After a long time in Greece with rising temperatures we both felt like we needed a change. Driving around and hiking in the heat is not that much fun for us… We decided to give Workaway another try and this time we got lucky. We found a lovely family with a cool project in central Bulgaria. On our way to them we did a very nice hike through the Melnik pyramids and at another stop we admired the impressive Rila monastery.
At the Workaway we had such a good time with Neil, Vania and their son Kai that we ended up staying for 2 months. Our main task was to build a fence around their property right next to a lake. The work was fun with varying tasks and we learned a lot.
In our free time we had lots of fun with our hosts. We went to the thermal pools together and drove up the mountains to pick berries. Through their friends in the village we got a very good insight into Bulgarian rural life – an experience we wouldn’t have had as a “regular” traveler without staying with locals for a longer time. Neil also took the time and patience to teach us paragliding at the nearby hill. This was of course one of our highlights on the trip so far! The feeling of flying with a wing for the first time is absolutely wonderful. Thank you so much Neil for your patience with us 🙂
We left their place in mid-September. This was a good time for us to start travelling around the country again because school holidays were over and the temperatures started to get acceptable again 🙂 Actually the nights got cold pretty quick and one month later we already had frozen windows in the morning.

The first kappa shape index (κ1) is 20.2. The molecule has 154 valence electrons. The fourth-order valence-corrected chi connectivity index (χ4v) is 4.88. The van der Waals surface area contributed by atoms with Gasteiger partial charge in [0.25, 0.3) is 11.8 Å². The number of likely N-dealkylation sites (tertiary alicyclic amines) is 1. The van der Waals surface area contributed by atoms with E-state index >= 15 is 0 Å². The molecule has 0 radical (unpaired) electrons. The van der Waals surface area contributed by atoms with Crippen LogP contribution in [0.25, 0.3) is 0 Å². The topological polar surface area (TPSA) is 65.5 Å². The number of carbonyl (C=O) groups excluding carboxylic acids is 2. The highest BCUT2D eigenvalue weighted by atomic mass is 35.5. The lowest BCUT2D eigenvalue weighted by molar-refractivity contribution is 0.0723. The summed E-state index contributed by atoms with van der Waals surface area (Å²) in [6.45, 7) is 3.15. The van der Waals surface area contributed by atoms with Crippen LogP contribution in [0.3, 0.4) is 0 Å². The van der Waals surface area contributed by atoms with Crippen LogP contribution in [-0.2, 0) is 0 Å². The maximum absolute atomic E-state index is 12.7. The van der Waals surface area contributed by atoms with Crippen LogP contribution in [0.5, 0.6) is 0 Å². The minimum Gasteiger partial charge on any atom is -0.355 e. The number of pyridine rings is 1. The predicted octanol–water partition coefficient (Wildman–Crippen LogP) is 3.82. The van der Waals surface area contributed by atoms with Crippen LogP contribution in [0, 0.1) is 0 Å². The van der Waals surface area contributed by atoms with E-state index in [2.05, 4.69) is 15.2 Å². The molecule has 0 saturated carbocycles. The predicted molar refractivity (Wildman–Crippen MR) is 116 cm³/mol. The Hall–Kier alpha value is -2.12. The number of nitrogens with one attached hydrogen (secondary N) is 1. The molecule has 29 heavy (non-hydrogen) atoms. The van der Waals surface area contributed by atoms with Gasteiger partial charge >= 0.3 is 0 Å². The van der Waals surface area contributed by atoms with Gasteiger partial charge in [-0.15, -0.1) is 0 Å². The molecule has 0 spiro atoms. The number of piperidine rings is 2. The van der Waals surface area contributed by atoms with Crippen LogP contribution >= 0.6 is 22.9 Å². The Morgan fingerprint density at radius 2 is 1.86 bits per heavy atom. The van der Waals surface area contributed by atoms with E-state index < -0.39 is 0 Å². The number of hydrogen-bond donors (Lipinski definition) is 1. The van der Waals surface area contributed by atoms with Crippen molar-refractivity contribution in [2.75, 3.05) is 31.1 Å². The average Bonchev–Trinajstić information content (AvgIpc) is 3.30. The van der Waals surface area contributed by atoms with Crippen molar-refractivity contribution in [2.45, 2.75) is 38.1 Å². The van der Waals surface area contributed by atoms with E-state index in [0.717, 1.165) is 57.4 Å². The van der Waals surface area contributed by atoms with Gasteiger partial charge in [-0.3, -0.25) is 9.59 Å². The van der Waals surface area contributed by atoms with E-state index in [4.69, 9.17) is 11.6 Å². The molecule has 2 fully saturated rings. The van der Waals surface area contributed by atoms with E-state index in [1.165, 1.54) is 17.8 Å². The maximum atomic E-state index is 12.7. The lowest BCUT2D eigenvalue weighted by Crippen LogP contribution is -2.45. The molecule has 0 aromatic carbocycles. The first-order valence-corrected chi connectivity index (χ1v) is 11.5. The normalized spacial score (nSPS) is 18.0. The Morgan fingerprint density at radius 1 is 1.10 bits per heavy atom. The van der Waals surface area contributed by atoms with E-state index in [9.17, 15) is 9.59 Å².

We started to explore central and eastern Bulgaria. We followed the good weather and were always hoping for intense autumn colors. We found some from time to time but to be honest autumn came much later than we expected. Nevertheless, we had a good time. We loved the region along the Arda river where we had beautiful weather and some fog in the morning, which is always nice for photography 🙂
Another thing we liked about Bulgaria is that in many places it feels like journey through time back to Soviet times. Many gigantic brutal concrete monuments exist in the country and most of them are still intact.
Don’t ask us why but before we came to Bulgaria we somehow always thought of it as a rather flat country. We couldn’t have been more wrong… there are mountains which go up to 2900m. Before winter was going to hit the higher mountains we still wanted to do some hiking in the Rila mountains. We had two very nice hiking days there – one on very famous Rila 7 Lakes hike and another one close by.
Afterwards we continued to the mountains north of Sofia. We had no expectations of this area but there was a very nice valley and some impressive rock formations.
During our stay near Belogradchik we met the first other long-term overlanders since a long time (you can follow Sonja’s und Thorsten’s trip here). We connected really quickly and had a good time together.
Ironically we met the first people as soon as it got really cold outside (plus shade from the rocks) so when we were socializing we were always wrapped in blankets and wore everything we could find 😉